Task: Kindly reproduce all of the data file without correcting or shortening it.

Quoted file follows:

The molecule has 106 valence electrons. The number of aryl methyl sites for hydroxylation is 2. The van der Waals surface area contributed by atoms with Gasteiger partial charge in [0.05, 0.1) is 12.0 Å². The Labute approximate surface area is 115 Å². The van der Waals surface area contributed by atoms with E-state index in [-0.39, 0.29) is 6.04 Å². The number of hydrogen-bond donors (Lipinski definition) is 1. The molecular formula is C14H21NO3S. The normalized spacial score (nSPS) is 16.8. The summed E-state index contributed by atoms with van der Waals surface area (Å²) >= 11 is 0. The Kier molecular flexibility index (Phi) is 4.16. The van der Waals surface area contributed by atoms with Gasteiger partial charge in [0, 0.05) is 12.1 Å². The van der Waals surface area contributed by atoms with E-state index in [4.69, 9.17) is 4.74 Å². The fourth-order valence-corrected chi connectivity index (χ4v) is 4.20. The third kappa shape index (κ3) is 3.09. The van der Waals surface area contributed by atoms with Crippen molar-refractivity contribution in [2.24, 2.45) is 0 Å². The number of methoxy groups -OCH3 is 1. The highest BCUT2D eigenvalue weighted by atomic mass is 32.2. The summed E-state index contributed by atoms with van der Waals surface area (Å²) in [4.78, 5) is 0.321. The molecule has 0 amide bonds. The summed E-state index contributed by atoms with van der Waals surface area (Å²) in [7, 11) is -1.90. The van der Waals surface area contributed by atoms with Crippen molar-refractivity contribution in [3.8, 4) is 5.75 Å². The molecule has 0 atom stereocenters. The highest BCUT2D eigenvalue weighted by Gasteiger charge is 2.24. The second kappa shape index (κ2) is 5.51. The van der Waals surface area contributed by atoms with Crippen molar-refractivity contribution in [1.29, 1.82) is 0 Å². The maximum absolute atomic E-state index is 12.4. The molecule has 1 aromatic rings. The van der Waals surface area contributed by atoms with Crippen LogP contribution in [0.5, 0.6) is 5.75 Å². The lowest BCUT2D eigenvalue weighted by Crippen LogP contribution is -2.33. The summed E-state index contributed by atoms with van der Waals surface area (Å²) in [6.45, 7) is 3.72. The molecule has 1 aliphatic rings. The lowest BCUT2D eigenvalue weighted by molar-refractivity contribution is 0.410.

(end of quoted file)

The molecule has 106 valence electrons. The number of aryl methyl sites for hydroxylation is 2. The van der Waals surface area contributed by atoms with Gasteiger partial charge in [0.05, 0.1) is 12.0 Å². The Labute approximate surface area is 115 Å². The van der Waals surface area contributed by atoms with E-state index in [-0.39, 0.29) is 6.04 Å². The number of hydrogen-bond donors (Lipinski definition) is 1. The molecular formula is C14H21NO3S. The normalized spacial score (nSPS) is 16.8. The summed E-state index contributed by atoms with van der Waals surface area (Å²) >= 11 is 0. The Kier molecular flexibility index (Phi) is 4.16. The van der Waals surface area contributed by atoms with Gasteiger partial charge in [0, 0.05) is 12.1 Å². The van der Waals surface area contributed by atoms with E-state index in [4.69, 9.17) is 4.74 Å². The fourth-order valence-corrected chi connectivity index (χ4v) is 4.20. The third kappa shape index (κ3) is 3.09. The van der Waals surface area contributed by atoms with Crippen molar-refractivity contribution in [2.24, 2.45) is 0 Å². The number of methoxy groups -OCH3 is 1. The highest BCUT2D eigenvalue weighted by atomic mass is 32.2. The summed E-state index contributed by atoms with van der Waals surface area (Å²) in [4.78, 5) is 0.321. The molecule has 0 amide bonds. The summed E-state index contributed by atoms with van der Waals surface area (Å²) in [7, 11) is -1.90. The van der Waals surface area contributed by atoms with Crippen molar-refractivity contribution in [3.8, 4) is 5.75 Å². The molecule has 0 atom stereocenters. The highest BCUT2D eigenvalue weighted by Gasteiger charge is 2.24. The second kappa shape index (κ2) is 5.51. The van der Waals surface area contributed by atoms with Crippen molar-refractivity contribution in [1.29, 1.82) is 0 Å². The maximum absolute atomic E-state index is 12.4. The molecule has 1 aromatic rings. The van der Waals surface area contributed by atoms with Crippen LogP contribution in [0.5, 0.6) is 5.75 Å². The lowest BCUT2D eigenvalue weighted by Crippen LogP contribution is -2.33. The summed E-state index contributed by atoms with van der Waals surface area (Å²) in [6.45, 7) is 3.72. The molecule has 1 aliphatic rings. The lowest BCUT2D eigenvalue weighted by molar-refractivity contribution is 0.410.